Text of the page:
Saturday, June 17, 2006

Connecticut Wine Trail

When I worked in a wine store less than 10 years ago, we, of course, sold wine from many different countries around the world but only two from Connecticut. At the time there were eight wineries in the state, but the owner believed he could recommend wines from only two.

That's probably not surprising to many wine collectors, since the Northeast is not exactly known for producing serious wines. Frigid, snowy winters; wet springs; and humid summers make it a challenge just for the vines to survive, let alone produce ripe fruit.

Among my wine-swilling friends, few know anything about the wineries located in their own back yards, so consumed are they by the chase for great California cabs, Oregon pinot noirs and jewels such as Barolo and Bordeaux. If they do, their experience covers but two or three state wineries.

Connecticut's promotional wine trail website boasts there are now 16 wineries in the state. According to a local winemaker we met recently, the number is now 19, though the state's website apparently has not yet caught up to this fact. This may not seem like many to folks living in Washington, New York or Oregon, but it's a virtual explosion in winemaking around here.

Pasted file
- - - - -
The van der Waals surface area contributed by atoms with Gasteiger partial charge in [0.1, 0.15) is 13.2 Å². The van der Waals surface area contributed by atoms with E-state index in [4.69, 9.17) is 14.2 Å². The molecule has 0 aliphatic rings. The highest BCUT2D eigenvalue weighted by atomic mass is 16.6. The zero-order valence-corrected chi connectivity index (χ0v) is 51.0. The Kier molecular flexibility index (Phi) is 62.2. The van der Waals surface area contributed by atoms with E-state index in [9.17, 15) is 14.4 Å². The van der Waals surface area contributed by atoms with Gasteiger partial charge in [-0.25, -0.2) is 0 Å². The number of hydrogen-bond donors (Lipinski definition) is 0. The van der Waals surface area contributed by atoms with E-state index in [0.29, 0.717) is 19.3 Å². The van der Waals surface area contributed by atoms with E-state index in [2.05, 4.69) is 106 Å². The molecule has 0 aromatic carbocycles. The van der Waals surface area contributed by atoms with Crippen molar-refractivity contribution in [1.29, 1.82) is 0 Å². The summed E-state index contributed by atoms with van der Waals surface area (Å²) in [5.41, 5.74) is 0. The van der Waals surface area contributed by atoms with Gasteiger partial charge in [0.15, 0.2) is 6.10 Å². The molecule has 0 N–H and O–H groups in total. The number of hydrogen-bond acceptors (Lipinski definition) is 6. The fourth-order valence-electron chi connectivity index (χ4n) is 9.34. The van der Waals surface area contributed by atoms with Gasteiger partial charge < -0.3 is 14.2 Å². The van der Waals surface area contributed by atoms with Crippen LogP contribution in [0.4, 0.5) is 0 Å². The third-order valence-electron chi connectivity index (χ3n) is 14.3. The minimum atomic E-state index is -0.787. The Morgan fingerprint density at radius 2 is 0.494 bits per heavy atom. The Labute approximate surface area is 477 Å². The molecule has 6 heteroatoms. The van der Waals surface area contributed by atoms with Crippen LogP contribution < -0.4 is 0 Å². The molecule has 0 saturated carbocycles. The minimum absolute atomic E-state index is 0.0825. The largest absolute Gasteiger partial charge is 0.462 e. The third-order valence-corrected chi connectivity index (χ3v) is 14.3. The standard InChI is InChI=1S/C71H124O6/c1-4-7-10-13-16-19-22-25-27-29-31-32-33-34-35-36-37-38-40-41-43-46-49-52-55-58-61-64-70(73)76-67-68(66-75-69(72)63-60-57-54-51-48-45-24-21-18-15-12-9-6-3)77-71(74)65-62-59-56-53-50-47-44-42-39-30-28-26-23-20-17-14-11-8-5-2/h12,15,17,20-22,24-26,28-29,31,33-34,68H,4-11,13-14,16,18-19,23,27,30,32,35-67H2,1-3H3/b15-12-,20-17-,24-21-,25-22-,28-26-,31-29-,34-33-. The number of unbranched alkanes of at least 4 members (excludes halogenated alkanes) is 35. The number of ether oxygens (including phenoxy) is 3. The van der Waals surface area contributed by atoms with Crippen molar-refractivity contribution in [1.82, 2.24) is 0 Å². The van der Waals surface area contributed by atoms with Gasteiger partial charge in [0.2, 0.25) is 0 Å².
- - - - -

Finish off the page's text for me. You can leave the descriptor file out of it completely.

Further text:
This trend has me wondering, is this expanding interest due principally to an increasing number of hobbyists anxious to become a part of an emerging wine lifestyle in the U.S., or is Connecticut finding its respectable niche in the winemaking world? After all, Long Island is producing some fine merlots and cabernet francs, and the Finger Lakes region of New York is producing some fine white wines and sweet wines. And they're relatively close by.

I'm truly anxious to find out the answer to this question, so I've decided to hit the road this summer and try each one. Don't expect to hear about cabernets or syrahs. Apart from the occasional merlot or chardonnay, you're far more likely to read here about seyval blanc, vignoles and marechal foch. Could be fun; it certainly will be an education.

2 Comments:

Blogger Trish said...

Fun project!

Ohio has close to 100 wineries, but it too has some rather serious climate handicaps working against it. Still, I think wineries are so popular here because people love the experience of going to a winery, getting a tour, ordering a cheese plate and kicking back over a bottle of wine.

Can't wait to hear about your trips!

Can't wait

7:20 PM  
Blogger JD said...

Thanks. I agree. It's all about the experience.

8:57 AM  

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